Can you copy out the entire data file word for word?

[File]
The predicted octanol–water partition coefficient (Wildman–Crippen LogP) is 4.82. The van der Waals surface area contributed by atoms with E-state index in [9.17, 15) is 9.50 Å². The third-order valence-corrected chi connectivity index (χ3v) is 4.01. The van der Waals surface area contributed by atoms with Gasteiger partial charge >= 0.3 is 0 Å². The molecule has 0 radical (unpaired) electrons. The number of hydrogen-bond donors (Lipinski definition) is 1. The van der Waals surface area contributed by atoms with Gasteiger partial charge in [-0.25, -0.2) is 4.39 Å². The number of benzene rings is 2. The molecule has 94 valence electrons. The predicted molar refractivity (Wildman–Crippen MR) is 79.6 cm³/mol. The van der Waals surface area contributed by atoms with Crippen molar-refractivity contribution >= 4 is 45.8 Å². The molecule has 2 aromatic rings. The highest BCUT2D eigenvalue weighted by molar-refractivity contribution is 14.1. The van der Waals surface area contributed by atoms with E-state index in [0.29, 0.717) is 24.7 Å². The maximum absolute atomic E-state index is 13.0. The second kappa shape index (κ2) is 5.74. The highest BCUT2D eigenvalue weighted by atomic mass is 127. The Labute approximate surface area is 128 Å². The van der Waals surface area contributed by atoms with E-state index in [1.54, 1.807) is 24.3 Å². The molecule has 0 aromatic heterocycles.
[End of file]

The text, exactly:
The predicted octanol–water partition coefficient (Wildman–Crippen LogP) is 4.82. The van der Waals surface area contributed by atoms with E-state index in [9.17, 15) is 9.50 Å². The third-order valence-corrected chi connectivity index (χ3v) is 4.01. The van der Waals surface area contributed by atoms with Gasteiger partial charge >= 0.3 is 0 Å². The molecule has 0 radical (unpaired) electrons. The number of hydrogen-bond donors (Lipinski definition) is 1. The van der Waals surface area contributed by atoms with Gasteiger partial charge in [-0.25, -0.2) is 4.39 Å². The number of benzene rings is 2. The molecule has 94 valence electrons. The predicted molar refractivity (Wildman–Crippen MR) is 79.6 cm³/mol. The van der Waals surface area contributed by atoms with Crippen molar-refractivity contribution >= 4 is 45.8 Å². The molecule has 2 aromatic rings. The highest BCUT2D eigenvalue weighted by molar-refractivity contribution is 14.1. The van der Waals surface area contributed by atoms with E-state index in [0.29, 0.717) is 24.7 Å². The maximum absolute atomic E-state index is 13.0. The second kappa shape index (κ2) is 5.74. The highest BCUT2D eigenvalue weighted by atomic mass is 127. The Labute approximate surface area is 128 Å². The van der Waals surface area contributed by atoms with E-state index in [1.54, 1.807) is 24.3 Å². The molecule has 0 aromatic heterocycles.